While conversing with Ken Edgett about the smiley face on Mars he remarked to me how different Mars looks at different pixel scales, and in particular that there is a transition somewhere in the neighborhood of six to seven meters per pixel. At lower resolutions, Mars looks "Viking-like," and at higher resolutions it looks different, what he calls "MOC scale." I thought it would be interesting to take a look at one feature and see how our view of it has changed with each mission. That has evolved into a gargantuan project as I dig through all these data sets. There is just so much data from Mars; researchers have hardly scratched the surface.
Not every spacecraft has photographed the entire planet, though, so you have to select a spot carefully if you want to be sure there will be images from every mission. One of the most distinctive spots noticed early on in Mars exploration was this spot (below) dubbed "White Rock" based on its appearance to Mariner 9. For this one spot alone there's a handful of images from every mission, and for some, Viking and Mars Global Surveyor in particular, there are dozens. This was originally intended to be one blog entry but I realized I'm going to have to post it on the installment plan or it'll never get done. So we'll start our journey through time with Mariner 9.
Mariner 9 was the first Mars orbiter, arriving there on November 13, 1971. After waiting out a planet-encircling dust storm, it proceeded to photo-map the entire planet, returning our first complete look at Mars' diverse geology. It had two television cameras, one wide-angle and one narrow-angle. The black dots you see on the image below are reseaux, which were permanent marks on the faceplate of the camera. These markings were intended to allow the Mariner 9 camera team to correct for geometric distortion intrinsic to the camera; many other '60s and '70s-era spacecraft cameras, notably the Voyagers, also had reseaux markings.
A more distant view reveals that "White Rock" is on the floor of a crater which was later given the name Pollack.
It was interesting to browse through the Mariner 9 data set to locate these images, because evidently the Mariner 9 team wasn't sure to make of these strange bright deposits. The first one I posted was described as "white rock" in a comment on the image, and that name has stuck. But another image's descriptive comment read "curious ice patches." Another totally misidentified not only the nature but the location of the photo, describing it as "polar cap." Comments on images of other places in the Mariner 9 catalog generally reflect the fact that Mars had not yet been systematically surveyed by an orbiter, so the scientists often weren't quite sure what they were looking at, and even when it was clear there were craters, those craters had mostly not yet been named. I came across comments like "peculiar filametary structure" and "possible craters" and "streaky detail" and "cloud?" and "multitude of surface detail" and "odd fork-shaped bright pattern." It's fun to browse through that table and imagine surveying Mars, with a spacecraft stationed at the planet for the first time, made all the more dramatic by its initial obscuration by a dust storm that slowly cleared.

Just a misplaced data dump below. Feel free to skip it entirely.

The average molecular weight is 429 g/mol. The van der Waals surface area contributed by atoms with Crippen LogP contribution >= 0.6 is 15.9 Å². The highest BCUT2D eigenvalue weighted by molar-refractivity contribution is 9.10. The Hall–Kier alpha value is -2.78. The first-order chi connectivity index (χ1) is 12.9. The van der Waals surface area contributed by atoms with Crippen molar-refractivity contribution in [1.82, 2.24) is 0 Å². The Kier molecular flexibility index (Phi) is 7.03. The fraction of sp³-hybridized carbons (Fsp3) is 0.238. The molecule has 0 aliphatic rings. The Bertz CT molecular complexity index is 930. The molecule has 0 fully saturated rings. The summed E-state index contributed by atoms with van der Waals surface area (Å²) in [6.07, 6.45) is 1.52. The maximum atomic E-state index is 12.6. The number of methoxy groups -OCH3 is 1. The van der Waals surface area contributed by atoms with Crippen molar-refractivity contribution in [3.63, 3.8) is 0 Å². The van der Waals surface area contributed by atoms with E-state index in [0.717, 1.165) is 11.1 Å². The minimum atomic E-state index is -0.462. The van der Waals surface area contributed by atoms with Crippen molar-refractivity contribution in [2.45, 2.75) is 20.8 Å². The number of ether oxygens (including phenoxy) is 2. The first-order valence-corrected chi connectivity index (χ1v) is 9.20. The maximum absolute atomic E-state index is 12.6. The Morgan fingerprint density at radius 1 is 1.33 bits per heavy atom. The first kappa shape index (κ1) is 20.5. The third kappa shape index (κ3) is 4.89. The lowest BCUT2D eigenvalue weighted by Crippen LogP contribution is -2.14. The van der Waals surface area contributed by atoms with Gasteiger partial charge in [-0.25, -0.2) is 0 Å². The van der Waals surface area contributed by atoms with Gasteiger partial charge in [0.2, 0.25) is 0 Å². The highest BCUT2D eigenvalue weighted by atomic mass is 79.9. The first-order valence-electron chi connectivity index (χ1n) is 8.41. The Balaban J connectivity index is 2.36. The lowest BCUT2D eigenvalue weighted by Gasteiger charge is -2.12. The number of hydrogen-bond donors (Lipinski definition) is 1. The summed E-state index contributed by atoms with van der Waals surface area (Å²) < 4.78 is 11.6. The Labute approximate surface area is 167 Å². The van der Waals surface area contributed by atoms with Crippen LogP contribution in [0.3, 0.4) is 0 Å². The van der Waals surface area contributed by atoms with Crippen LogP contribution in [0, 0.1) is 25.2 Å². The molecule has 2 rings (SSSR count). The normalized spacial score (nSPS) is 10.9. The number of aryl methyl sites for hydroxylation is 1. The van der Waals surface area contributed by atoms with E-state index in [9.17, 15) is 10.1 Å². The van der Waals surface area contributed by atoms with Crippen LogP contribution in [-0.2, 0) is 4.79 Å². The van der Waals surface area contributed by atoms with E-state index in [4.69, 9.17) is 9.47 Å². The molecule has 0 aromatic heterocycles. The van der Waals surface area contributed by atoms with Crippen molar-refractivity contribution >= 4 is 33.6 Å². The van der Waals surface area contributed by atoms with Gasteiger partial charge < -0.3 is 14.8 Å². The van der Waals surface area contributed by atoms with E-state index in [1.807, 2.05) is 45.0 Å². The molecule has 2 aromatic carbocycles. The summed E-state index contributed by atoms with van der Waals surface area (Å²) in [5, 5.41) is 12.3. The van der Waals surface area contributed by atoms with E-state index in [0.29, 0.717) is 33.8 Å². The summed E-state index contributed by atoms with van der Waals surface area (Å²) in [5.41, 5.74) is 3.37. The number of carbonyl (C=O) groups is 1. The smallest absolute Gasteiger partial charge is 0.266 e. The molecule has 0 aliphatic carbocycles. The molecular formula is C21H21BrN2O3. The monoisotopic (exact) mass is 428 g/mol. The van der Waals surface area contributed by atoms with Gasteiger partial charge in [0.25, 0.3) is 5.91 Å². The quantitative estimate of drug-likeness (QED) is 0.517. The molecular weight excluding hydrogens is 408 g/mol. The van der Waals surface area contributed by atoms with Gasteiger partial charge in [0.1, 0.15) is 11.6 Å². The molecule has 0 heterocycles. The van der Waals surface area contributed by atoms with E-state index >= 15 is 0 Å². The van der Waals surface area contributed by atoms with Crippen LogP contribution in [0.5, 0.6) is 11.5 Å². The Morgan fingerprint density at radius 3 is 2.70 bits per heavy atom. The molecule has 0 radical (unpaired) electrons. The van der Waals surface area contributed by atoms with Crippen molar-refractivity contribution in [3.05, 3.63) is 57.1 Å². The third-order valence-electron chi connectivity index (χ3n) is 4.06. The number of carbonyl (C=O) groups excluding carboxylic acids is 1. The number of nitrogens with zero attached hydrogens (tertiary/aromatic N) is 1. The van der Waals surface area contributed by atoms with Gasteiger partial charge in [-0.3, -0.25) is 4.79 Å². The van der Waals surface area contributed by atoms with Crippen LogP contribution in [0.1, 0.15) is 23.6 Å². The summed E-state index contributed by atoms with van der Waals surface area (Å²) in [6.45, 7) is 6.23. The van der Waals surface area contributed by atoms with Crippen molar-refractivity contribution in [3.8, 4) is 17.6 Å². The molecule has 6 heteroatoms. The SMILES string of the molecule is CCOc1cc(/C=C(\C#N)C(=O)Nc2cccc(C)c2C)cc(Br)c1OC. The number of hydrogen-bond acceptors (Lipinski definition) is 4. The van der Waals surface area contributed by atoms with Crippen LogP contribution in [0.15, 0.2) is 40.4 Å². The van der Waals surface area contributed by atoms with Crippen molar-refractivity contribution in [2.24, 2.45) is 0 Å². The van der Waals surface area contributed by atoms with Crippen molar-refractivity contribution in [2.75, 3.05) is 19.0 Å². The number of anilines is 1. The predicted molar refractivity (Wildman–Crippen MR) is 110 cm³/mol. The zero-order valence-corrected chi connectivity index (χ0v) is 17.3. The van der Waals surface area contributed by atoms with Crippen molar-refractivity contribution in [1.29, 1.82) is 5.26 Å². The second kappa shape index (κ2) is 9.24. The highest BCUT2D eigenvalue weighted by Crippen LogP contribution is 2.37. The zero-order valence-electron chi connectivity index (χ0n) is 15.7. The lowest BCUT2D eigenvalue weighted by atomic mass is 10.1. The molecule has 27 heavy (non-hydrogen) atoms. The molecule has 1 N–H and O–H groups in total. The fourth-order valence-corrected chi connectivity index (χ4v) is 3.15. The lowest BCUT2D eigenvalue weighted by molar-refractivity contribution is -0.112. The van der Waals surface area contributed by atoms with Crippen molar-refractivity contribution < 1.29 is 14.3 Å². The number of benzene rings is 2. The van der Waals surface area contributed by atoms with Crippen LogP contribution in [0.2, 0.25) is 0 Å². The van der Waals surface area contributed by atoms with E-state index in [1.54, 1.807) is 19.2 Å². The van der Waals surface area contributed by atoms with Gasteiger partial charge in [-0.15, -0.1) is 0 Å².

Mariner 9 is one of the more challenging data sets to work with because it's just so old. However, everything you need to access it, find images, view them, and convert them to more familiar formats is readily available online. First of all, the data itself can be found by browsing the data volumes at the PDS Imaging Node, and you can learn a little bit about the data at the National Space Science Data Center. To figure out what's what and to try to track down images of specific areas, you can download this spreadsheet (XLS format, zipped, 7.5 MB) containing an index to all the images. The images are all in a format that won't be familiar to most of you, but like most spacecraft data you can convert a folder full of images to PNG format using my favorite amateur-produced software, Björn Jónsson's IMG2PNG. However, if you're only working with a couple of images, I'd recommend a different amateur-produced piece of software for converting the images, Piotr Masek's MarinerView, because MarinerView can be used to correct the Mariner 9 images (one at a time) for the little white specks of noise that are spattered across every one.
I'm slowly working on tracking down images of "White Rock" taken by every mission. First Mariner 9, then the Viking orbiters, then Mars Global Surveyor's MOC, then Mars Odyssey THEMIS, then Mars Express HRSC, and, finally, I should be able to produce Mars Reconnaissance Orbiter views from three different instruments: HiRISE, CTX, and CRISM. Stay tuned for further installments.